Fermented for your gut: Fermented foods like miso are rich in beneficial enzymes and bacteria that contribute to better gut health and digestion. By consuming them, they increase the good flora in your microbiome, aiding in the absorption of nutrients.
Cost per plate: $0.88
- You’ll need a kettle with a wide opening in the lid so you can get the eggs in and out with ease. If your kettle is small, you may have to do one at a time.
- You don’t need a kitchen scale to measure the noodles. Many Asian brands of brown rice vermicelli are formed into large nests; half of one of these nests weighs about 1½ oz.
1. Place eggs on bottom of an electric kettle; fill with water. (NOTE: If you have an older model with exposed heating element, tuck a folded kitchen towel under one side of kettle to tilt eggs away from element.) Bring water to a boil. Turn off kettle; let stand for 2 minutes.
2. Place noodles in a large heat-proof bowl. Using a long-handled wooden spoon, remove eggs from kettle. Place in a bowl of ice water; set aside. Pour remaining boiled water over noodles to cover and let stand for 5 minutes. Refill kettle and bring water to a boil.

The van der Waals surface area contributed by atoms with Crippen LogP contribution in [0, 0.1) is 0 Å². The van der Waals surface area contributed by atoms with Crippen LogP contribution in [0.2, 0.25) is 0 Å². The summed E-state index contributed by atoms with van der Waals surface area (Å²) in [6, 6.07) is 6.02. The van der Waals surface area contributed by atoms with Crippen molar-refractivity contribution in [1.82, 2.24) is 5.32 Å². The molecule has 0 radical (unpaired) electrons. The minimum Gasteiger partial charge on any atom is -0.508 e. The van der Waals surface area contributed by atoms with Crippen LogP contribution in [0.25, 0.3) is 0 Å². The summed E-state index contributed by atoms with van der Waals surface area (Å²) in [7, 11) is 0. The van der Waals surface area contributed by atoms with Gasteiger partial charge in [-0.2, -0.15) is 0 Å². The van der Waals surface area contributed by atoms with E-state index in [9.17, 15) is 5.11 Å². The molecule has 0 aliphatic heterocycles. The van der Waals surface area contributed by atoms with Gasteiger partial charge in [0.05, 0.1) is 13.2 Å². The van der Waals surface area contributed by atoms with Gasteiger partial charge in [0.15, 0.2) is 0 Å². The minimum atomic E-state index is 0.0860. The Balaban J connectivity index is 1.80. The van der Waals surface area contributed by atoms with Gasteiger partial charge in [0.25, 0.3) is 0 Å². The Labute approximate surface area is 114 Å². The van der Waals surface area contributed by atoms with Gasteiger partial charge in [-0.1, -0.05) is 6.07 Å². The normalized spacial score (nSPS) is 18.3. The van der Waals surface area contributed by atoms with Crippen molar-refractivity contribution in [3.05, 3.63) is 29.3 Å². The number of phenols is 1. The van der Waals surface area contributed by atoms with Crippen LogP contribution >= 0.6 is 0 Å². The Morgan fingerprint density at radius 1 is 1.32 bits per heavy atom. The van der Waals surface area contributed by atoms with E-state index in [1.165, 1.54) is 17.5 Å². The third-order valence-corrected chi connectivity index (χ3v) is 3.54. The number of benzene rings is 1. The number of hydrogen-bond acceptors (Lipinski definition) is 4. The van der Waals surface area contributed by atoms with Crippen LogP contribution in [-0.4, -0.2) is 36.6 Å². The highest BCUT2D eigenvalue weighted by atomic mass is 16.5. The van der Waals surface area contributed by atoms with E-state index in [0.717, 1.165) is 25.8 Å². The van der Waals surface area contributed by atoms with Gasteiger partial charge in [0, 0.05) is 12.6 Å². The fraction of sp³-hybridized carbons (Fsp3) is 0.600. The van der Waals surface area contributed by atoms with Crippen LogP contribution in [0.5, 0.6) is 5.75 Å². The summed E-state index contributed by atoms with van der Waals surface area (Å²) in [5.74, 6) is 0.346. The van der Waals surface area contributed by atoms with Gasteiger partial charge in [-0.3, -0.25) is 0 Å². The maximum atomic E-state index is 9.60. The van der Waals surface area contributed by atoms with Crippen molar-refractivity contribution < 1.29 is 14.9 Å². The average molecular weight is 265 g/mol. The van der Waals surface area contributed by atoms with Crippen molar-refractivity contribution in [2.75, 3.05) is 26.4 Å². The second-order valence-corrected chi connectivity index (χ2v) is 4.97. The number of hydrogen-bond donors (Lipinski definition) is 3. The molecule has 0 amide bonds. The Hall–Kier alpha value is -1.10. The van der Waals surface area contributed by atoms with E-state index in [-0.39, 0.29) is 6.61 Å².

3. To a 4-cup heat-proof jar, add miso, soy sauce, vinegar and sriracha, stirring to break up miso.
4. Drain noodles and transfer to jar. Add cabbage, carrot and edamame and pour in 2 cups boiling water, filling jar just to the neck. Cover with lid, but do not seal. Let stand for 5 minutes. Stir soup with a fork or the handle of a wooden spoon to combine.
5. When eggs are cool enough to handle, crack shell and peel. Pour soup into bowls or smaller jars. Cut eggs in half and arrange on soup. Top with onion. Drizzle with additional sriracha (if using).
- Serving Size ½ of recipe
- Calories 117
- Carbohydrate Content 15 g
- Cholesterol Content 93 mg
- Fat Content 4 g
- Fiber Content 2 g
- Protein Content 6 g
- Saturated Fat Content 1 g
- Sodium Content 369 mg
- Sugar Content 4 g